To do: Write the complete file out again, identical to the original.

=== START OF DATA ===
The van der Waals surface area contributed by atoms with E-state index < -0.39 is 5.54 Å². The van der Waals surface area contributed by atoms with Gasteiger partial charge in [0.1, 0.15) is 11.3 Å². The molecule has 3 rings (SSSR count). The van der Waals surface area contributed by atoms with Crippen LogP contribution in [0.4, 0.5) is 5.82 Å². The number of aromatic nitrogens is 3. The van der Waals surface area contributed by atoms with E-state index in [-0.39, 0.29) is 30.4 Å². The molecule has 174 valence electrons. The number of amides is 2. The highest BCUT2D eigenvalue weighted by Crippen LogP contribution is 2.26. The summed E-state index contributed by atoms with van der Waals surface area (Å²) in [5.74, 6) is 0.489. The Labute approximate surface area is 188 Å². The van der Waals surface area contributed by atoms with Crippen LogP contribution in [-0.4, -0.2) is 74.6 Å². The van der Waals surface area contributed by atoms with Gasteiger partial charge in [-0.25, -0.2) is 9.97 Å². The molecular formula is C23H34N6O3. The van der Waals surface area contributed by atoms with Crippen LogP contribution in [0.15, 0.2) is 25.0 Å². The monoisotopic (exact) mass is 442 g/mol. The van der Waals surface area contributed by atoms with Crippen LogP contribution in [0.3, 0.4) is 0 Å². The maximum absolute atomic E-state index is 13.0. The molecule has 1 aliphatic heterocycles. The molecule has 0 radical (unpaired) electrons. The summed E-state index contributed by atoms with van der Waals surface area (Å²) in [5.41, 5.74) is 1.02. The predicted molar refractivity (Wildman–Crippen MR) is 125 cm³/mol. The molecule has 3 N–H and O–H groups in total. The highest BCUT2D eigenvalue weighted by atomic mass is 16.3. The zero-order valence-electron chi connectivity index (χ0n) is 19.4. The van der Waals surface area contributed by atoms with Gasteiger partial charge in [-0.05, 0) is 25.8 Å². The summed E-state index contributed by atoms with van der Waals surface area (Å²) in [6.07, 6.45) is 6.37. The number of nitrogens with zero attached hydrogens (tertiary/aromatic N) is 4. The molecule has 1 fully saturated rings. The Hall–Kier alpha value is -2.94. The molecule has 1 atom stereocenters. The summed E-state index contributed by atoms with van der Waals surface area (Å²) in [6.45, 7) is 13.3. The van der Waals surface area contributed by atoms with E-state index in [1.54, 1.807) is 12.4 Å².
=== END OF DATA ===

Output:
The van der Waals surface area contributed by atoms with E-state index < -0.39 is 5.54 Å². The van der Waals surface area contributed by atoms with Gasteiger partial charge in [0.1, 0.15) is 11.3 Å². The molecule has 3 rings (SSSR count). The van der Waals surface area contributed by atoms with Crippen LogP contribution in [0.4, 0.5) is 5.82 Å². The number of aromatic nitrogens is 3. The van der Waals surface area contributed by atoms with E-state index in [-0.39, 0.29) is 30.4 Å². The molecule has 174 valence electrons. The number of amides is 2. The highest BCUT2D eigenvalue weighted by Crippen LogP contribution is 2.26. The summed E-state index contributed by atoms with van der Waals surface area (Å²) in [5.74, 6) is 0.489. The Labute approximate surface area is 188 Å². The van der Waals surface area contributed by atoms with Crippen LogP contribution in [-0.4, -0.2) is 74.6 Å². The van der Waals surface area contributed by atoms with Gasteiger partial charge in [-0.25, -0.2) is 9.97 Å². The molecular formula is C23H34N6O3. The van der Waals surface area contributed by atoms with Crippen LogP contribution in [0.15, 0.2) is 25.0 Å². The monoisotopic (exact) mass is 442 g/mol. The van der Waals surface area contributed by atoms with Crippen LogP contribution in [0.3, 0.4) is 0 Å². The maximum absolute atomic E-state index is 13.0. The molecule has 1 aliphatic heterocycles. The molecule has 0 radical (unpaired) electrons. The summed E-state index contributed by atoms with van der Waals surface area (Å²) in [5.41, 5.74) is 1.02. The predicted molar refractivity (Wildman–Crippen MR) is 125 cm³/mol. The molecule has 3 N–H and O–H groups in total. The highest BCUT2D eigenvalue weighted by atomic mass is 16.3. The zero-order valence-electron chi connectivity index (χ0n) is 19.4. The van der Waals surface area contributed by atoms with Gasteiger partial charge in [-0.05, 0) is 25.8 Å². The summed E-state index contributed by atoms with van der Waals surface area (Å²) in [6.07, 6.45) is 6.37. The number of nitrogens with zero attached hydrogens (tertiary/aromatic N) is 4. The molecule has 1 fully saturated rings. The Hall–Kier alpha value is -2.94. The molecule has 1 atom stereocenters. The summed E-state index contributed by atoms with van der Waals surface area (Å²) in [6.45, 7) is 13.3. The van der Waals surface area contributed by atoms with E-state index in [1.54, 1.807) is 12.4 Å².